CHARLESTON, W.Va. — The House of Delegates Health Committee is scheduled to meet Thursday and on its agenda is a bill that apparently will propose getting the state out of the nursing home/hospital business.
The bill, set to be originated by the Health Committee, is titled ‘Closure of Certain State Facilities.’
Exact details of the bill have not been released but Health Committee Chairman Jeff Pack hinted earlier this week the committee would take up the bill.
The bill is not from the state Department of Health and Human Resources but DHHR Secretary Bill Crouch is on record that he believes the state shouldn’t be operating health care facilities.
Back in the 2017 session, Crouch’s first as DHHR secretary, he proposed privatizing four state hospitals. The House of Delegates approved a bill to sell Hopemont Hospital in Preston County but the measure did not gain final approval.
Crouch was asked about the situation at state-run hospitals and nursing homes when he appeared before the House Finance Committee earlier this week. He said he still believes the state is not the best provider of direct services.
“We should be a safety net for people who need our care and where necessary a regulatory agency,” Crouch said. “I have always believed we should do something with those facilities and that doesn’t include the state running those.”
Crouch said the state isn’t nimble when it comes to hiring personnel and completing purchasing like the private sector.
“We aren’t able to move quickly as the private sector, sometimes it takes two or three months to bring someone on board,” he said.
The state owns and operates nursing homes at Hopemont, Jackie Withrow in Beckley and Lakin in Mason County.
State-run nursing homes in Fairmont (John Manchin Jr.) and Welch also offer outpatient and acute care services.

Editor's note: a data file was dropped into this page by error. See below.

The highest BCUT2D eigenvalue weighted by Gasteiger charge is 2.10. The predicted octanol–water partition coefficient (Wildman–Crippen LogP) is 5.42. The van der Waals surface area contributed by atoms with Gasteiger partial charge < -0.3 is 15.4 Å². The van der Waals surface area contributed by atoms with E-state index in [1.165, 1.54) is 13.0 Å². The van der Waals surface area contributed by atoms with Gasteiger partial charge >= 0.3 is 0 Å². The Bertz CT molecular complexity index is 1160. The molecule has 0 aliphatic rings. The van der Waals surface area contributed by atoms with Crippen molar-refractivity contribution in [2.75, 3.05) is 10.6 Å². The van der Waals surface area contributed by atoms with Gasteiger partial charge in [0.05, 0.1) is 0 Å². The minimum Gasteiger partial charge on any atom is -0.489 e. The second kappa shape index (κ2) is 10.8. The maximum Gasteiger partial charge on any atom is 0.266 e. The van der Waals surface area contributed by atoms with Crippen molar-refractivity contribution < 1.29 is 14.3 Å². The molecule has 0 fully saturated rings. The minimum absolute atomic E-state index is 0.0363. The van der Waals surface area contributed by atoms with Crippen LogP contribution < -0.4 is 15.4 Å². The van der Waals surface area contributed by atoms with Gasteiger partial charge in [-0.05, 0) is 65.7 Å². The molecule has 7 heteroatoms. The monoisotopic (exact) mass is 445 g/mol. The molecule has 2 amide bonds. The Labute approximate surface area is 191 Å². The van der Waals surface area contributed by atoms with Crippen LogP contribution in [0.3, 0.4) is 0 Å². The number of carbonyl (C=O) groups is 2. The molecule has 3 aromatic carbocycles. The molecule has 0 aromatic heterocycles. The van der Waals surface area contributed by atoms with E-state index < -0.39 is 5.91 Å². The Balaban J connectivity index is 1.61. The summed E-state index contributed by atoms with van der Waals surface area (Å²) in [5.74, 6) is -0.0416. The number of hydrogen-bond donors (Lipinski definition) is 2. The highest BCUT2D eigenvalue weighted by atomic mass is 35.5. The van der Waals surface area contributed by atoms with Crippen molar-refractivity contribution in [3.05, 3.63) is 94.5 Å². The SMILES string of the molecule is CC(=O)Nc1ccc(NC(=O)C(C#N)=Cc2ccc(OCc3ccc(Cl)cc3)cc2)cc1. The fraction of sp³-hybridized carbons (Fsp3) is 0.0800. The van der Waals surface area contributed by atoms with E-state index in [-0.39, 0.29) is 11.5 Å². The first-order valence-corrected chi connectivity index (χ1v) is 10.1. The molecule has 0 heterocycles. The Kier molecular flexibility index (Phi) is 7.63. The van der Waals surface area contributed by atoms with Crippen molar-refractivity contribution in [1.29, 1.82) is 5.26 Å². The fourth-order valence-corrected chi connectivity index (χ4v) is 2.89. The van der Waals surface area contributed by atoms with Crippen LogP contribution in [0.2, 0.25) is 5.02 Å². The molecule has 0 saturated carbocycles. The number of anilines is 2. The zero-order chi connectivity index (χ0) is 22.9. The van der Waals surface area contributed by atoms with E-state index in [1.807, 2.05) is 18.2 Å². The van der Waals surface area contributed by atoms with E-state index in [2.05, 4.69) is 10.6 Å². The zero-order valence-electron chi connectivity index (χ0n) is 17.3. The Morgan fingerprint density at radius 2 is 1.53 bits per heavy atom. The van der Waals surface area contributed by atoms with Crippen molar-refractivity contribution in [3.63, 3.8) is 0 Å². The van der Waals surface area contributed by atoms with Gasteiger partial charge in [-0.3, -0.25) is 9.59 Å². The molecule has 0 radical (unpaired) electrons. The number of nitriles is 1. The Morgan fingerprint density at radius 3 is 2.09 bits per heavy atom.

The state operates two psychiatric hospitals; Mildred Bateman in Huntington and Sharpe Hospital in Weston.
The Sharpe building was built in 1990 and is the newest building. The Manchin facility was built in 1899, Welch in 1902, Hopemont in 1913, Lakin in 1926, Withrow in 1927 and Bateman in 1950.
Crouch said the state would have to sell the licensed beds. He said no one would buy the buildings.
“If we were to sell the business, which would be the licensed beds, then they would have to provide the capital, to build a new building to operate that business,” Crouch said.
The seven facilities are currently licensed for 844 patients but the overall patient census is just more half that at 469 patients. Crouch said the facilities, particularly the nursing homes, wouldn’t be very attractive to buyers at the current time.
“With the census we have, that’s not a number that anyone is going to say it would be a viable business. You need about 80 patients in a nursing home to make it viable,” Crouch said.
There are also problems in keeping the facilities fully-staffed. Crouch said the state has a tough time competing with other facilities. He said the state has had to go through staffing agencies to fill positions and pay a high price for those workers.
But Crouch told the finance committee any discussion about selling the homes shouldn’t be construed as criticism of the state workers there.
“They do a tremendous job. They’re hard workers and have been loyal to the state of West Virginia and I want to praise them for what they do,” Crouch said.
The House Health Committee is scheduled to meet at 3 p.m. Thursday.